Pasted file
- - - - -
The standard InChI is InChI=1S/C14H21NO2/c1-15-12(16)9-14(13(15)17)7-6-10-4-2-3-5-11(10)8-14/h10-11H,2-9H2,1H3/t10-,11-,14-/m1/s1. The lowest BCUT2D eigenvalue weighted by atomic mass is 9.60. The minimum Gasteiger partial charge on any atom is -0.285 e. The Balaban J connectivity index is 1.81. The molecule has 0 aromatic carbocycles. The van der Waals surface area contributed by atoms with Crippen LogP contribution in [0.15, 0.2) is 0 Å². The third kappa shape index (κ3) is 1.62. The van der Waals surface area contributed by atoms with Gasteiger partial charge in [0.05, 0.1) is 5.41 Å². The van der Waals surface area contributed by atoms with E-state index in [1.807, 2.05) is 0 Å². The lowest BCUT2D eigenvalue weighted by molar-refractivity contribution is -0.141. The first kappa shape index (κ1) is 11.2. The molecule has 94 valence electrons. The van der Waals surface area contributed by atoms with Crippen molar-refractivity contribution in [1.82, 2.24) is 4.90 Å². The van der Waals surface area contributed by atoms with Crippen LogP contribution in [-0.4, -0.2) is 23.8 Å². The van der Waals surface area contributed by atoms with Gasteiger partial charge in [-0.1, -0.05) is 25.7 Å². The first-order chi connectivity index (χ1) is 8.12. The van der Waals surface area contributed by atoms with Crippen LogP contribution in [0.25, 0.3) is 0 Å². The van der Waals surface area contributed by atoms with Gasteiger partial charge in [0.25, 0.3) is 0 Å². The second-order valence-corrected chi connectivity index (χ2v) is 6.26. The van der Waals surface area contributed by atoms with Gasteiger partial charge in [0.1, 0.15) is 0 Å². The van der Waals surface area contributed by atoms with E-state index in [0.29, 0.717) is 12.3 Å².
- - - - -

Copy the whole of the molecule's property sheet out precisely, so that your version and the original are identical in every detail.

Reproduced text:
The standard InChI is InChI=1S/C14H21NO2/c1-15-12(16)9-14(13(15)17)7-6-10-4-2-3-5-11(10)8-14/h10-11H,2-9H2,1H3/t10-,11-,14-/m1/s1. The lowest BCUT2D eigenvalue weighted by atomic mass is 9.60. The minimum Gasteiger partial charge on any atom is -0.285 e. The Balaban J connectivity index is 1.81. The molecule has 0 aromatic carbocycles. The van der Waals surface area contributed by atoms with Crippen LogP contribution in [0.15, 0.2) is 0 Å². The third kappa shape index (κ3) is 1.62. The van der Waals surface area contributed by atoms with Gasteiger partial charge in [0.05, 0.1) is 5.41 Å². The van der Waals surface area contributed by atoms with E-state index in [1.807, 2.05) is 0 Å². The lowest BCUT2D eigenvalue weighted by molar-refractivity contribution is -0.141. The first kappa shape index (κ1) is 11.2. The molecule has 94 valence electrons. The van der Waals surface area contributed by atoms with Crippen molar-refractivity contribution in [1.82, 2.24) is 4.90 Å². The van der Waals surface area contributed by atoms with Crippen LogP contribution in [-0.4, -0.2) is 23.8 Å². The van der Waals surface area contributed by atoms with Gasteiger partial charge in [-0.1, -0.05) is 25.7 Å². The first-order chi connectivity index (χ1) is 8.12. The van der Waals surface area contributed by atoms with Crippen LogP contribution in [0.25, 0.3) is 0 Å². The van der Waals surface area contributed by atoms with Gasteiger partial charge in [0.25, 0.3) is 0 Å². The second-order valence-corrected chi connectivity index (χ2v) is 6.26. The van der Waals surface area contributed by atoms with Gasteiger partial charge in [0.1, 0.15) is 0 Å². The van der Waals surface area contributed by atoms with E-state index in [0.29, 0.717) is 12.3 Å².